Revolving Credit Card

01/08/2012
What is a revolving credit card?

In Israel, there are two kinds of credit cards: deferred debit cards and revolving credit cards.
Deferred debit card—this is the regular kind of credit card commonly found in Israel. Customers use it to make purchases during the month and have to pay back the entire accrued amount on the next monthly payment date. Customers who make a purchase at the beginning of the month actually receive a full month of credit; on average, they are given fifteen days of credit. However, no interest is charged for this credit and such transactions are not customarily referred to as credit transactions.
One can also use a deferred debit card to make installment transactions. Such transactions are in fact credit transactions, with the issuer of the card or the business owner providing the credit. Thus, instead of paying for the entire transaction at once, the customer divides the payment into several installments.

  • In a credit transaction (in which the card issuer provides the credit), interest is charged in the manner stipulated in the agreement under which the card was issued. (The rate is disclosed in the information attached to the monthly bill.
  • In an installment transaction (in which the business provides the credit), interest is not charged but a “deferred payment fee” is added to each installment. (The fee is set at NIS 0.5; it is disclosed on the credit card company’s rate sheet. To see the rate sheets.

Revolving credit card—this is a credit card that establishes, up front and by consent, a credit facility that the card holder may use. The card holder may carry out transactions up to the limits of the facility and may, on the monthly payback date, repay some of the total or all of it. If the customer chooses not to pay back the entire sum, the unpaid balance carries interest and is rolled over (“revolved”) to the next month, at which time the customer again may elect to pay some of the amount or all of it.
Therefore, a revolving credit card gives the customer the option of paying for h/her transactions in full or in part. However, the customer will pay interest on any sum that’s deferred to future months, i.e., for “revolving” the credit. In effect, such a card gives the customer an extra credit facility on top of bank credit.​

What are the advantages and disadvantages of using a revolving credit card?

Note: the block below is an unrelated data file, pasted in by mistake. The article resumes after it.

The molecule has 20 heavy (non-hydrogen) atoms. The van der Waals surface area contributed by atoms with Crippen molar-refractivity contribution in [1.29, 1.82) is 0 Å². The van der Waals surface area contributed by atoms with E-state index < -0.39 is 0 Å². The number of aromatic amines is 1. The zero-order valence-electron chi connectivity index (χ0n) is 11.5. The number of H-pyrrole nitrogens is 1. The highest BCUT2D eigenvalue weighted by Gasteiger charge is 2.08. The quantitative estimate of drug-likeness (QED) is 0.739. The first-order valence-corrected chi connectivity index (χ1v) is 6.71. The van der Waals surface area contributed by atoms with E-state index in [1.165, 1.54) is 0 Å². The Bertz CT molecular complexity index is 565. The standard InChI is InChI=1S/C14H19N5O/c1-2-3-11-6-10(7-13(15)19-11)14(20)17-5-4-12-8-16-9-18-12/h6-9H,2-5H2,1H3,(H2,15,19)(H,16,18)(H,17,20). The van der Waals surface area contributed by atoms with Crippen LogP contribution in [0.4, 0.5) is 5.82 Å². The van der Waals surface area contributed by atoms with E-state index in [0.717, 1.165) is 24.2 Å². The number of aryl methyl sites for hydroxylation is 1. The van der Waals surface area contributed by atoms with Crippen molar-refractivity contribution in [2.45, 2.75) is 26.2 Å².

Advantages

  • The most obvious advantage of using a revolving credit card is the ability to obtain an extra and rather large credit facility in addition to, and separate from, that given by the bank.
  • Another advantage is flexibility. The customer controls the amount of h/her monthly payback and can set its level. Therefore, if customers run into cash-flow difficulties, they can defer payment and “revolve” the credit to the next month and repay it then.

Disadvantages

  • The interest rate on credit via a revolving credit card is not the lowest. Bank loans and bank credit facilities are usually much less expensive.
  • If customers fail to keep close track of their activity with the card each month, they may take more credit than they intended and have to pay interest on it. In extreme cases, this may even lead to default, with everything this implies.​
What’s important to know and what’s worth comparing?

Before you sign up for a revolving credit card, ask yourself the following questions: Is it appropriate for you to hold a revolving credit card? Are you able and willing to manage your financial affairs more frequently, as this kind of card requires? Is the card appropriate for what you intend to use it for?
If you decide that you are interested in this kind of card, don’t forget that revolving credit, like a bank credit facility, has a price. Therefore, it is recommended to do market research and negotiate to improve the terms of credit offered.
In using a revolving credit card, it’s important to check and compare the following matters:
a. What mechanism is used to repay credit that’s taken by means of the card?